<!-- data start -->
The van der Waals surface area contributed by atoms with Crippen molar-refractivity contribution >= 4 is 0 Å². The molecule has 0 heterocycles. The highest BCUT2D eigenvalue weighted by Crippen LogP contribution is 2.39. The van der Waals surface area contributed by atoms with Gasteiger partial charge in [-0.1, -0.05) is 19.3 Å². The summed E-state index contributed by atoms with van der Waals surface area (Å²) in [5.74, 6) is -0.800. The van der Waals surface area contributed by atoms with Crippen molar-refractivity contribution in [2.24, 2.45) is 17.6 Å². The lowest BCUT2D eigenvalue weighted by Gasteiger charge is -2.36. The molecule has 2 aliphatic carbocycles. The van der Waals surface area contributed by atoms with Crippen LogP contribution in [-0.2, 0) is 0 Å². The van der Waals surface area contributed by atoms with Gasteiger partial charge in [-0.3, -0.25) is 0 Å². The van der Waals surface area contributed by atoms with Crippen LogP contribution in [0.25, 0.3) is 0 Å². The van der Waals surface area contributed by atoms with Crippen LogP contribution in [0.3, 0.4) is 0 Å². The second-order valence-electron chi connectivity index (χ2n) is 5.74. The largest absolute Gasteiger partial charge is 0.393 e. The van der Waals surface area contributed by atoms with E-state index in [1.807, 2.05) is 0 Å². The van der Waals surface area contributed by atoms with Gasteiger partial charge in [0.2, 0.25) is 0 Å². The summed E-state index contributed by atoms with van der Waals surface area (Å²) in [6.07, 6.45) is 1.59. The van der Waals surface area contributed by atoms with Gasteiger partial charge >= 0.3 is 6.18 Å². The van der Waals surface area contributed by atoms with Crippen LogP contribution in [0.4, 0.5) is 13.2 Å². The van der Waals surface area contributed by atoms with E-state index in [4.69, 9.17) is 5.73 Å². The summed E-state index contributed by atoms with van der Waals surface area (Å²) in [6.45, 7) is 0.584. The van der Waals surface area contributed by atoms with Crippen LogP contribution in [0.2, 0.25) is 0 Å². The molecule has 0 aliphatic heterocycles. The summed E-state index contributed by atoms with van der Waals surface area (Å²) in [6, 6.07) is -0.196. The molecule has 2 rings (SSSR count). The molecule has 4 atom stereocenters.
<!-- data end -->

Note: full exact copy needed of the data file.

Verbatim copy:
The van der Waals surface area contributed by atoms with Crippen molar-refractivity contribution >= 4 is 0 Å². The molecule has 0 heterocycles. The highest BCUT2D eigenvalue weighted by Crippen LogP contribution is 2.39. The van der Waals surface area contributed by atoms with Gasteiger partial charge in [-0.1, -0.05) is 19.3 Å². The summed E-state index contributed by atoms with van der Waals surface area (Å²) in [5.74, 6) is -0.800. The van der Waals surface area contributed by atoms with Crippen molar-refractivity contribution in [2.24, 2.45) is 17.6 Å². The lowest BCUT2D eigenvalue weighted by Gasteiger charge is -2.36. The molecule has 2 aliphatic carbocycles. The van der Waals surface area contributed by atoms with Crippen LogP contribution in [-0.2, 0) is 0 Å². The van der Waals surface area contributed by atoms with Gasteiger partial charge in [-0.3, -0.25) is 0 Å². The van der Waals surface area contributed by atoms with Crippen LogP contribution in [0.25, 0.3) is 0 Å². The van der Waals surface area contributed by atoms with Crippen LogP contribution in [0.3, 0.4) is 0 Å². The second-order valence-electron chi connectivity index (χ2n) is 5.74. The largest absolute Gasteiger partial charge is 0.393 e. The van der Waals surface area contributed by atoms with E-state index in [1.807, 2.05) is 0 Å². The van der Waals surface area contributed by atoms with Gasteiger partial charge in [0.2, 0.25) is 0 Å². The summed E-state index contributed by atoms with van der Waals surface area (Å²) in [6.07, 6.45) is 1.59. The van der Waals surface area contributed by atoms with Gasteiger partial charge >= 0.3 is 6.18 Å². The van der Waals surface area contributed by atoms with Crippen LogP contribution in [0.4, 0.5) is 13.2 Å². The van der Waals surface area contributed by atoms with E-state index in [4.69, 9.17) is 5.73 Å². The summed E-state index contributed by atoms with van der Waals surface area (Å²) in [6.45, 7) is 0.584. The van der Waals surface area contributed by atoms with Crippen LogP contribution in [0.2, 0.25) is 0 Å². The molecule has 0 aliphatic heterocycles. The summed E-state index contributed by atoms with van der Waals surface area (Å²) in [6, 6.07) is -0.196. The molecule has 2 rings (SSSR count). The molecule has 4 atom stereocenters.